This old chestnut. People have a tendency to splash around the word ‘investment bag’ like holy water. But when you do the math, true investment bags are few and far between.
There have been a number of articles written about how a *insert designer brand name here* bag increases value quicker than the stock market etc – these articles rarely tell the full story, and rarely tell a potential purchaser how to buy, what to buy and what to consider in a capital investment. They perpetuate the misconception that by simply buying an expensive handbag, you are making an investment. Ergo, you will make a profit.
If only it was that easy.
Before we go any further, I note that the word ‘investment bag’ is generally used in two contexts which have two fundamentally different meanings.
- If the word ‘investment’ is used in the context that buying one good quality daily bag which will last you longer as opposed to several lesser quality bags, which in turn, will need to be replaced more frequently – then yes, the luxury bag often represents a good value purchase. A good value purchase is not an ‘investment’.
- If you use the word ‘investment’ in the context that buying a bag now will mean you will be able to sell it at a net profit in the future, then there are a number of things you should consider before making your purchase. Simply attaching the word ‘investment’ to something doesn’t mean it will ensure a profit.
This article focuses on the latter point. And notably, this is just an article about matters which should to be considered when contemplating an investment purchase. It is not an exhaustive list and it is most certainly not financial or commercial advice.*
Yes, the asterisk means there is a disclaimer. Read it.
The capital investment and acquisition costs
The capital investment is the purchase price of the handbag. What you actually hand over to the store or the reseller. If you are purchasing from the store or from a reseller registered for GST, the purchase price will almost inevitably include a tax component. If your purchase is a private purchase, then you will wear the tax. If the purchase is a business asset purchase, then you should be able to get a GST input credit. If you can’t claim a 10% GST input credit or other offset, then you immediately have 10% of the value of the bag to make up in capital growth before you actually make any profit.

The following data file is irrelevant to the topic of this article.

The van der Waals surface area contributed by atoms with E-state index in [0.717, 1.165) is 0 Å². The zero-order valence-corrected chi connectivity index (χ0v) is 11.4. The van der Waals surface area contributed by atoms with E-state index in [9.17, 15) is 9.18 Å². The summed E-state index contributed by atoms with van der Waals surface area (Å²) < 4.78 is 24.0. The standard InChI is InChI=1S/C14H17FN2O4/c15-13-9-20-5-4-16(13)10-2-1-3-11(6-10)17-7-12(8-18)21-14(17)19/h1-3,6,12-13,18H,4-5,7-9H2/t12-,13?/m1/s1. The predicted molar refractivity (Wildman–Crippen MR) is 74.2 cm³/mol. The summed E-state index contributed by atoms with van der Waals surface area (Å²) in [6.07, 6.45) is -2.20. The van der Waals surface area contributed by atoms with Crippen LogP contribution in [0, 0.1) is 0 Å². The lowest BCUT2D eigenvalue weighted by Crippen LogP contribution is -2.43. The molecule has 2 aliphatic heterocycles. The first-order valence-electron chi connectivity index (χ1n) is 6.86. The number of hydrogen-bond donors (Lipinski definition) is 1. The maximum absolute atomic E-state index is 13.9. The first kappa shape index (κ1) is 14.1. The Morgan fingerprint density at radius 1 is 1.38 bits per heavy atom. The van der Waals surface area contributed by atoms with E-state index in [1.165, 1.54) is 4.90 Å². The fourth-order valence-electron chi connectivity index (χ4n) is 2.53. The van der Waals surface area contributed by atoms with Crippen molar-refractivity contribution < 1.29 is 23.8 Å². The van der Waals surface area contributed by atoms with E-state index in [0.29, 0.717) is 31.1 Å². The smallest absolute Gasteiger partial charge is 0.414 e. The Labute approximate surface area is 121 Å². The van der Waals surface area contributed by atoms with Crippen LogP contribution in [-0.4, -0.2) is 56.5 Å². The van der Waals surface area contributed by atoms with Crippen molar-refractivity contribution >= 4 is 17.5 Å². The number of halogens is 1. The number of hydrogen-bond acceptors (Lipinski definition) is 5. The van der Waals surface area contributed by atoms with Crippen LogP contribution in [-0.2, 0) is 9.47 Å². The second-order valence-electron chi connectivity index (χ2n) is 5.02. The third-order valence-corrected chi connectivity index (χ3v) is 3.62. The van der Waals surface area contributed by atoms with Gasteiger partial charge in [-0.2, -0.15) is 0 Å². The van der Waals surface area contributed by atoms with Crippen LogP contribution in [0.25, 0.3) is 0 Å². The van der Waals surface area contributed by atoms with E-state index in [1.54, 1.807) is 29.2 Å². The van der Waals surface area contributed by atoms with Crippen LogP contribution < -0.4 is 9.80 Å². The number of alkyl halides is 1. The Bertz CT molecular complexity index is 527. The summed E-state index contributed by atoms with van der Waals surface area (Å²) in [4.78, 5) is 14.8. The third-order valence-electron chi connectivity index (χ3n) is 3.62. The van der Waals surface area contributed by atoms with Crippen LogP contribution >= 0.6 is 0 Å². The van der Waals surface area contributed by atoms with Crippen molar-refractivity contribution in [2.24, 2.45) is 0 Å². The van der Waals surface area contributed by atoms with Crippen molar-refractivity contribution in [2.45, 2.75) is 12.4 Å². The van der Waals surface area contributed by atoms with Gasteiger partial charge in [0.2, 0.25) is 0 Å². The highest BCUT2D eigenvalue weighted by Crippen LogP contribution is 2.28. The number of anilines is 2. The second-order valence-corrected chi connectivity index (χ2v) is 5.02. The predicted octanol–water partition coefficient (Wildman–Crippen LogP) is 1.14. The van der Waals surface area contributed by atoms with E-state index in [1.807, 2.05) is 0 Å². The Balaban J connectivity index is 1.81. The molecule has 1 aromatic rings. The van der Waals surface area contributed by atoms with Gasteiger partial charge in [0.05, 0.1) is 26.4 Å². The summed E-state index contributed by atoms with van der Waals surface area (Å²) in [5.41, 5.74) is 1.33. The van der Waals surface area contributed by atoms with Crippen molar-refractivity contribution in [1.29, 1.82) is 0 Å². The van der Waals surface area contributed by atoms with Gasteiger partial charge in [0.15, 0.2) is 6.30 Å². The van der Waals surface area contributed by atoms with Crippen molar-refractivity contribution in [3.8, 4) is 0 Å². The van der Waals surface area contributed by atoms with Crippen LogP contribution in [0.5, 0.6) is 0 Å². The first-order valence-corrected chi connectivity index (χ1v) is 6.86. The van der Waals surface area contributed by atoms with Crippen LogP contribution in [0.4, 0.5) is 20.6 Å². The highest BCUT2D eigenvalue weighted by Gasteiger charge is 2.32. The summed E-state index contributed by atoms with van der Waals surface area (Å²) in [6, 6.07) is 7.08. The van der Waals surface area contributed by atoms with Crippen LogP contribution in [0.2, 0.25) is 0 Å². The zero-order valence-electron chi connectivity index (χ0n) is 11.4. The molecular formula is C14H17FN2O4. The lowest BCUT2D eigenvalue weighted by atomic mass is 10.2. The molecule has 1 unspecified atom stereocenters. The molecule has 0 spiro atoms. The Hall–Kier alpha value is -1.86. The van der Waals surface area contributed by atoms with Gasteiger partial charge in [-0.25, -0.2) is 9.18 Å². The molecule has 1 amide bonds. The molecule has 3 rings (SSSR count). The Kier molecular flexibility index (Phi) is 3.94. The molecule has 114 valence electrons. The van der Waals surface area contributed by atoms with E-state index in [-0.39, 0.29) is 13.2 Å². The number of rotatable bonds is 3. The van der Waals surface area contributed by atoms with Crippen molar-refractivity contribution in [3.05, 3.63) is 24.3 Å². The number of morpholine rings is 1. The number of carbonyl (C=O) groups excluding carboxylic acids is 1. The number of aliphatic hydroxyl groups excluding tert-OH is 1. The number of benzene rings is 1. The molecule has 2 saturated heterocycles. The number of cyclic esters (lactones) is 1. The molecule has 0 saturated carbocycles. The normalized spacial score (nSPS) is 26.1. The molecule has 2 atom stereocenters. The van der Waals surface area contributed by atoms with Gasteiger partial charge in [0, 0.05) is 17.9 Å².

If you buy from a reseller or a personal shopper, then the purchase price will likely also include a commission and/or shipping charges. Again, these are acquisition costs which will need to be made up in capital growth before you make any profit.
Similarly, if you are purchasing in a foreign currency and importing the item, then it is likely that you will suffer an exchange rate loss of some sort, as most banks and Paypal charge foreign currency fees (usually approx. 3%) as well as an international transaction fee. Be aware of these costs before you buy. From 1 July 2018, all imports of goods into Australia, regardless of value, will be subject to 10% GST, in the case of bags and jewellery an additional 5% import duty, and a customs handling fee (usually about $90).
Given Australia doesn’t have any domestic luxury manufacturing, the Australian dollar is not usually the base currency when you are purchasing such an asset. The relationship between the Australian dollar and the Euro and the US Dollar are very important to consider. Depending on which currency the Australian dollar in stronger against, may inform where you source an asset from. In addition, you need to know when you are buying against the currency cycle and when luxury houses are expected to update the prices of their items.
Capital opportunity costs
By spending your money on a handbag, it means you are forgoing the opportunity to invest those funds elsewhere. Before investing, do your research on other investment options to make sure you are actually making the best investment based on the information you have to hand. There is no point investing in a handbag which will make X% annual return, when you could make a comparable investment at X+3% annual return. Investing in the handbag could actually mean you make a lesser return which will only compound in the medium to long term. Remember, an investment isn’t really about the item itself, it is about risk and return. If the best comparable investment is in pork belly futures, then buy pork belly futures.
You also need to consider how much it is going to cost you to hold the handbag over the term of the investment. How much does it cost to insure each year? What are the routine maintenance costs (if any)? Is there a cost of storage? The holding costs of the bag need to be considered and deducted from the expected annual return of the handbag. If the bag costs more to hold each year than its expected increase in value, then it isn’t a good investment. Don’t buy it.